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OVERVIEW - Energy Performance Requirements Using the Cost-Optimal Methodology

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The recast Energy Performance of Buildings Directive (Recast EPBD) states that Member States must ensure that minimum energy performance requirements for buildings are set “with a view to achieve cost-optimal levels”. The cost-optimal level must be calculated in accordance with a comparative methodology. The ultimate goal of this is to achieve cost-optimal improvement in the energy performance of new and existing buildings. The Concerted Action EPBD supports Member States by exchanging experiences of implementing a cost-optimal methodology.


Here you can download the PDF version of this Overview article (see below under 'Additional documents').

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Implementation of the cost-optimal methodology according to the Recast EPBD

Cost-optimal levels are defined as the energy performance level which leads to the lowest cost during the estimated economic lifecycle. Member States will determine this level taking into account a range of costs like investments, maintenance, operating costs and energy savings. The economic lifecycle is defined by each Member State.

There is a legal document, the Regulation based on a CEN package of standards, which is accompanied by Cost-Optimal Guidelines outlining how to apply the framework for calculating the cost-optimal performance levels of minimum energy performance requirements for buildings and building elements. Member States shall use either the relevant existing CEN standards for the calculation of energy performance or an equivalent national calculation method provided that the latter is in accordance with Article 2(4) and Annex I to Recast EPBD.

The Regulation is an instrument to guide Member States in the process of checking the minimum levels of energy performance in building stock. The aim is to have national energy performance requirements as close as possible to the outcomes of the cost-optimal approach. If there are significant differences exceeding 15 %, the Member States need to explain this difference. In case the difference cannot be justified, a plan needs to be developed by the respective Member States, outlining appropriate steps to reduce the gap.

According to the Regulation 21 March 2013 is the deadline for establishing and submitting Member States reports to the European Commission on cost-optimal calculations of the minimum energy performance requirements.

Cost-optimality can be considered from several different perspectives, each of which will provide a different result.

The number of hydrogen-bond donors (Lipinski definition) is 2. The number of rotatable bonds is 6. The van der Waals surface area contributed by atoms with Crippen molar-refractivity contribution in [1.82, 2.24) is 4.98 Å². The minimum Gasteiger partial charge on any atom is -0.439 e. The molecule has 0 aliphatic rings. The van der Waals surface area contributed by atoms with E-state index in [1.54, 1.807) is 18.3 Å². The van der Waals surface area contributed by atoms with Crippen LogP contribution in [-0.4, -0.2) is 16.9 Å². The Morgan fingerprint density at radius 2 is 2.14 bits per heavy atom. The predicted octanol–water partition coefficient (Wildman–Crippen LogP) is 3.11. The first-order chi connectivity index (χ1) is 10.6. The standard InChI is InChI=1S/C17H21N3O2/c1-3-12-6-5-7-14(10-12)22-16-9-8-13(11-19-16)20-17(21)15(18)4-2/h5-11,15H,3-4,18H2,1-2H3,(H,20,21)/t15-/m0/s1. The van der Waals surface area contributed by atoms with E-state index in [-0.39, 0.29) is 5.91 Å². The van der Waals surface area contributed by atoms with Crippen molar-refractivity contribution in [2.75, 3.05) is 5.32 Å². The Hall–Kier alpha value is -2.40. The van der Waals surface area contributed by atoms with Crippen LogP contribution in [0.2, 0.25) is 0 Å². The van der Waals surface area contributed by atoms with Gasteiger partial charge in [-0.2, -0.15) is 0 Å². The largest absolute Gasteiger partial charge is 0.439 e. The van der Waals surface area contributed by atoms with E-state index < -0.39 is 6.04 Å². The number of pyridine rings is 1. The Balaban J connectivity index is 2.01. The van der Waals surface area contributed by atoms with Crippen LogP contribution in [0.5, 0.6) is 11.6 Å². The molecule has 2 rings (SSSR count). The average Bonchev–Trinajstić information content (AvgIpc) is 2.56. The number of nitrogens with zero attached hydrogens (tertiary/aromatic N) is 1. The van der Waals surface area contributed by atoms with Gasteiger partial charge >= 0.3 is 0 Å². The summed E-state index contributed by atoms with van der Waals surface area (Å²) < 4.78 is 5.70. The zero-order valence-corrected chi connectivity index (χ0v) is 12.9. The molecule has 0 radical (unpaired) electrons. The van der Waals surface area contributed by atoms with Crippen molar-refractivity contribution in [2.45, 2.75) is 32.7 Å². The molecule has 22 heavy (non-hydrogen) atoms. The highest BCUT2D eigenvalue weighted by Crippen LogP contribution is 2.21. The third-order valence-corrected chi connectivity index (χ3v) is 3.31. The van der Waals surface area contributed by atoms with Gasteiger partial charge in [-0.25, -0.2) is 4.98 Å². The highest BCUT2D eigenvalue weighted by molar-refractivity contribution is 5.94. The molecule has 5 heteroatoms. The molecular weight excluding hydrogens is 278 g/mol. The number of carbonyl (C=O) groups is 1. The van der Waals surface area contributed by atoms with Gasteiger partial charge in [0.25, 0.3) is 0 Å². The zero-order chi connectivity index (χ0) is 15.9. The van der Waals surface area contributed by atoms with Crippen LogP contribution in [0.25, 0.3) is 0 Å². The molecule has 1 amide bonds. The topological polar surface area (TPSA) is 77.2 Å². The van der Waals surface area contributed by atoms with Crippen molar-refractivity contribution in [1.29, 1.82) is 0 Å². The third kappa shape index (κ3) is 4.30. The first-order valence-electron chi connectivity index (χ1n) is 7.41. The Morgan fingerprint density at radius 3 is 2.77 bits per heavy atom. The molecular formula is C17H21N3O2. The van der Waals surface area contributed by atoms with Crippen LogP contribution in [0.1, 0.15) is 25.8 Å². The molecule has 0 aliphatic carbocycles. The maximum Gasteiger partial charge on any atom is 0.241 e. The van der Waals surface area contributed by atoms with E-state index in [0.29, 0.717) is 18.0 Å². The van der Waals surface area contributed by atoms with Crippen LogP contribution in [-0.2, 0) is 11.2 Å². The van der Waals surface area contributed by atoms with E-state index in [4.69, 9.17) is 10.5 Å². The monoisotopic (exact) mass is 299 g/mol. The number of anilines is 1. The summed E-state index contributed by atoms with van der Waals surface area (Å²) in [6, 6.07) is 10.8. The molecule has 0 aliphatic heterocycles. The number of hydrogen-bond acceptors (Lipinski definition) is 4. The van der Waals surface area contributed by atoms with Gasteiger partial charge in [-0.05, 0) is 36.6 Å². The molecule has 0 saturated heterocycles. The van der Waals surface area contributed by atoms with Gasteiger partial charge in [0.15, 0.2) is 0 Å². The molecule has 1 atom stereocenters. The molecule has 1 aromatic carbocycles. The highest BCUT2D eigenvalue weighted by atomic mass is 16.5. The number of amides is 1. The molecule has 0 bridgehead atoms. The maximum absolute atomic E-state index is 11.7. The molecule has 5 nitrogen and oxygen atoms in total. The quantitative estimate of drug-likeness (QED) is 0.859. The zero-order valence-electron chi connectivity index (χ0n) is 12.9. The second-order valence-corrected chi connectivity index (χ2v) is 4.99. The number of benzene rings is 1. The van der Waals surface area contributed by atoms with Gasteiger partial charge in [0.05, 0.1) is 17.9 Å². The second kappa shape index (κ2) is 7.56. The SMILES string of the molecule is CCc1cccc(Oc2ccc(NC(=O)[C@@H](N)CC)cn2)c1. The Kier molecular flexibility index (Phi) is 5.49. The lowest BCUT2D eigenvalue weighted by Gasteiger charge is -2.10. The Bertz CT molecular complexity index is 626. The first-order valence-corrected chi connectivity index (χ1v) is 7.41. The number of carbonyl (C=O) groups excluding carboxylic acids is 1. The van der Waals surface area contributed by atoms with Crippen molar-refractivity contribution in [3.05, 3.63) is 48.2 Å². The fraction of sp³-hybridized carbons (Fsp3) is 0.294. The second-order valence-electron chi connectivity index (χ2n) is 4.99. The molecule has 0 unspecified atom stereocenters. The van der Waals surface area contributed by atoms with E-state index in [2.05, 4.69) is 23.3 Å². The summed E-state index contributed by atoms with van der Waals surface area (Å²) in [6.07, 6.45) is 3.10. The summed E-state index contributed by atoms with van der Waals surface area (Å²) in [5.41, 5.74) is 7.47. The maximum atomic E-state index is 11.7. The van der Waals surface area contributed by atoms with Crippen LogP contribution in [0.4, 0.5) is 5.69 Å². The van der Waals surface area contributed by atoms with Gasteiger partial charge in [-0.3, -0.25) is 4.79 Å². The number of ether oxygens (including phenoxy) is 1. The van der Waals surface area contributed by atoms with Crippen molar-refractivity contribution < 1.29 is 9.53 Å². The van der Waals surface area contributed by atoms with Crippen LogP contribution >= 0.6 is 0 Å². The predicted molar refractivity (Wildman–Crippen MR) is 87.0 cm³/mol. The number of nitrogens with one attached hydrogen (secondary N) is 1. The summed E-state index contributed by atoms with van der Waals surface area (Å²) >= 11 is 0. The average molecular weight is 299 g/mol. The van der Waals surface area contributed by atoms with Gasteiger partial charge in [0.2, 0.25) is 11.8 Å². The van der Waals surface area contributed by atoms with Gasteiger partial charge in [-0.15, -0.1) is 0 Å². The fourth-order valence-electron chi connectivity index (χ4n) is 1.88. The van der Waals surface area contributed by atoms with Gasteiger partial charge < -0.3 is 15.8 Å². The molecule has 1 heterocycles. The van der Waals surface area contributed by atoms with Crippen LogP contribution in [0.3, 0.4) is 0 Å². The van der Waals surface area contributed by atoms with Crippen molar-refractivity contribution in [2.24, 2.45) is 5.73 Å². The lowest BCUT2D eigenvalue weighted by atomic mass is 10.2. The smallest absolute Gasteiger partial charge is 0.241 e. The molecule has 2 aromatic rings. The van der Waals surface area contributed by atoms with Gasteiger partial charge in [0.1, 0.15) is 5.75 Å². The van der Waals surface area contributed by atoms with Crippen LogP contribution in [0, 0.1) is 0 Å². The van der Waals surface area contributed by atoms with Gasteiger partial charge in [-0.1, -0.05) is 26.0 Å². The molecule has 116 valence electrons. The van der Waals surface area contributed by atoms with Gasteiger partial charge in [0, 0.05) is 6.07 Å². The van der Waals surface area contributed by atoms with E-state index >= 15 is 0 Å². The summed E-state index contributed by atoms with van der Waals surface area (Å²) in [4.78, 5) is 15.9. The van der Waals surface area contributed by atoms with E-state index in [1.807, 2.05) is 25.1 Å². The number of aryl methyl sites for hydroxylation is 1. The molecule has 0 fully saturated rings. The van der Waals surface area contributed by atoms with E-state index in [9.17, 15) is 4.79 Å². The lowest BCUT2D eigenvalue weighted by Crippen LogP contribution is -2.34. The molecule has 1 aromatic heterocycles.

The two main important perspectives are:

  • the societal (“macro” economic) and
  • the private investor (“micro” economic).

The European Commission has ensured that support for Member States is provided for the implementation of the cost-optimal methodology through a help-desk for the cost optimal methodology.

According to the Regulation, Member States should define a minimum of 9 reference buildings – one for new and two for existing buildings, for single-family, multi-family and office buildings. Ideally, reference buildings are defined based on the characteristics of the existing building stock.

The Guidelines support the Member States to:

  • Define reference buildings;
  • Define energy efficiency measures;
  • Assess the final and primary energy needs of the reference buildings and the impact of improvement measures; and
  • Calculate the cost of the energy efficiency measures by applying the principles of the Comparative Methodology Framework.


Early experience

The Concerted Action EPBD conducted a study on experiences and challenges of setting cost optimal levels for energy performance requirements. The results were used by the European Commission. The report is available at BUILD UP website as EPBD Concerted Action Report on Cost-optimal levels.

Early experiences of cost-optimal calculations and analyses in various Member States show that using the cost-optimal procedure provided awareness about the importance of economic criteria. Results from calculations show that switching to a societal perspective asks for more efficient buildings, though with only small differences when compared with a private investor perspective. The first reports delivered to the European Commission are available at European Commission’s pages for energy efficiency and at BUILD UP publications.

Initial results show that, in some Member States, existing requirements are below cost-optimal levels. However, in a number of Member States minimum requirements are already more demanding than the cost-optimal level calculated by the Recast EPBD.


BUILD UP Community

Further information on cost-optimal methodology can be found on the BUILD UP Community ‘Cost-optimal energy performance.